Avant welcomes Dr Hadiza Bawa-Garba’s
successful appeal against being struck off the medical register as a move to
support protective, not punitive, penalties in the medical profession.
Yesterday, Dr Bawa Garba won the
right to continue to practise after the
Court of Appeal in England reinstated the medical practitioners’ tribunal’s one-year
On 4 November 2015, the English Crown Court found UK paediatric
registrar, Dr Bawa-Garba guilty of manslaughter
on the grounds of gross negligence after Jack Adcock, a six-year-old boy
died of heart failure due to sepsis while in her care in 2011. Dr Bawa-Garba received
a 24-month suspended sentence. The
Court of Appeal refused her leave to appeal against her conviction on 29
The medical practitioners’ tribunal initially decided to suspend Dr
Bawa-Garba’s registration for one-year. However, the General Medical
Council successfully appealed the decision on the basis that she should have been
banned from medical practice. Subsequently, in January the High Court struck Dr
Bawa-Garba off the register for life.
The Court of Appeal highlighted the
central issue on appeal as the proper approach to the conviction of a doctor for
gross negligence manslaughter in the context of fitness to practise sanctions
under the Medical Act 1983 where the
doctor does not present a continuing risk to patients.
In handing down its decision, the Court of Appeal
concluded that no concerns have ever been raised about
the clinical competency of Dr Bawa-Garba, other than in relation to Jack’s
death. They also noted the tribunal was satisfied she had remedied the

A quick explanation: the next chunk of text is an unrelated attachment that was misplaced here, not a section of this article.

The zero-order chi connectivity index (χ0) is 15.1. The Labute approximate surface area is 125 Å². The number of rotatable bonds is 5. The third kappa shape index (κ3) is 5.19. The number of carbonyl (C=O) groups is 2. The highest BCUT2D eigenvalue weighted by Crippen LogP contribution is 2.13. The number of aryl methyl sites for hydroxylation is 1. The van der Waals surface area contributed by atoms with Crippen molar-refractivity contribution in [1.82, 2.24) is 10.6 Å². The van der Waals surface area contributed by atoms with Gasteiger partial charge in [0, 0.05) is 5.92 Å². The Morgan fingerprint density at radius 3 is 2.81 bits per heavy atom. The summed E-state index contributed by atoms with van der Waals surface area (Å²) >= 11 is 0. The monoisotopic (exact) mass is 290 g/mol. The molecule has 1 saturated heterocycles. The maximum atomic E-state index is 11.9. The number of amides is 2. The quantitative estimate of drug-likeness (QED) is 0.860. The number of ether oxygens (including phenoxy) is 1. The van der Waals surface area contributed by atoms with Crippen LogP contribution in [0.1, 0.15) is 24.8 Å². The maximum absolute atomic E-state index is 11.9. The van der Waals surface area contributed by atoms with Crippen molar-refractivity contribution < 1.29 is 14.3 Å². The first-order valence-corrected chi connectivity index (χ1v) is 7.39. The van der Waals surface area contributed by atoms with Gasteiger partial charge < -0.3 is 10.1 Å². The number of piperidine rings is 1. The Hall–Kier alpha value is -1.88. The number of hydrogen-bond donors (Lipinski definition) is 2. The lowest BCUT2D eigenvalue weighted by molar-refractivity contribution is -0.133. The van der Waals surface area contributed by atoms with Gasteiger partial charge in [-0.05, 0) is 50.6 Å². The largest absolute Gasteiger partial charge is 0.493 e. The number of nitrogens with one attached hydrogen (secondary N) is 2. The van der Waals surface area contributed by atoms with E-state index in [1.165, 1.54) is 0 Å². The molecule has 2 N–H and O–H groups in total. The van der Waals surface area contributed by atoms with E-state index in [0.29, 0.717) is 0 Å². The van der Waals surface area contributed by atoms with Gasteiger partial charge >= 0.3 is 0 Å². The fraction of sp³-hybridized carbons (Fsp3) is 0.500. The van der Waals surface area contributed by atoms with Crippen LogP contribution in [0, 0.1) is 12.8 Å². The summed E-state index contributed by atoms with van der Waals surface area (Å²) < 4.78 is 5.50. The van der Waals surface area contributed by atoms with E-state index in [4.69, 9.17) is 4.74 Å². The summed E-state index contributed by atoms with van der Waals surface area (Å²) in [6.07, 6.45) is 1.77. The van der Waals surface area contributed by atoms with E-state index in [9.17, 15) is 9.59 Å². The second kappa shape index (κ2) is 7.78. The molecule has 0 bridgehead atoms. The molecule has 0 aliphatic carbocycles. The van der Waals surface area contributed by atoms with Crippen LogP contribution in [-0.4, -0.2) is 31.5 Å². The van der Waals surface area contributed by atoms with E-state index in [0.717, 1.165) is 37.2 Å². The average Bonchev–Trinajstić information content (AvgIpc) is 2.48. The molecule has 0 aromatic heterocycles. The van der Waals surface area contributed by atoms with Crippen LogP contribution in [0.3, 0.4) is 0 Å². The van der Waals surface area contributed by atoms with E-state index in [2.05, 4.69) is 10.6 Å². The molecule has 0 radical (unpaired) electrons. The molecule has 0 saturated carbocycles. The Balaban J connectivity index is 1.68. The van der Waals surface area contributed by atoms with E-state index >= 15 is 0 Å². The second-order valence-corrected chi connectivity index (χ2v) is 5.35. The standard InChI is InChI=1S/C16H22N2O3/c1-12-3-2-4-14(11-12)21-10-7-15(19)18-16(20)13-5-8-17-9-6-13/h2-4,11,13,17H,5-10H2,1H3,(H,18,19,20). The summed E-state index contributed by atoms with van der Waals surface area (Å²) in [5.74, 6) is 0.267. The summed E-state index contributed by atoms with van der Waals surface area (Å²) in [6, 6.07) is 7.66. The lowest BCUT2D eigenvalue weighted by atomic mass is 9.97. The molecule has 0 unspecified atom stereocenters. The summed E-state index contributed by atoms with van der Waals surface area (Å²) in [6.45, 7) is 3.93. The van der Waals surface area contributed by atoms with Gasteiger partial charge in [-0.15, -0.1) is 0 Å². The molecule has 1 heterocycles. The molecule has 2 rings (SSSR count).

deficiencies in her clinical skills, and accepted the evidence of two
consultants that she is an excellent doctor.
“The tribunal was satisfied that the
risk of her putting a patient at unwarranted risk of harm in the future was low
in the sense, as stated in the Impairment Decision, that the risk of her
clinical practice suddenly and without explanation falling below the
standards expected on any given day is no higher than for any other
reasonably competent doctor,” the court said.
The Tribunal accepted evidence that Dr
Bawa-Garba was honest and reliable and had reflected deeply and demonstrated
significant and substantial insight. It found that her deficient conduct in
relation to the care and treatment of Jack was neither deliberate nor reckless
and that she did not present a continuing risk to patients.
Ultimately, the Court of Appeal
described the tribunal as “an expert body” entitled to reach all those conclusions.
“The tribunal was entitled to take into
account… that an important factor weighing in favour of Dr Bawa-Garba is that
she is a competent and useful doctor, who presents no material danger to the
public, and can provide considerable useful future service to society,” the
Court of Appeal said.
Read our article: The case of Dr Bawa-Garba: How can
we safeguard reflection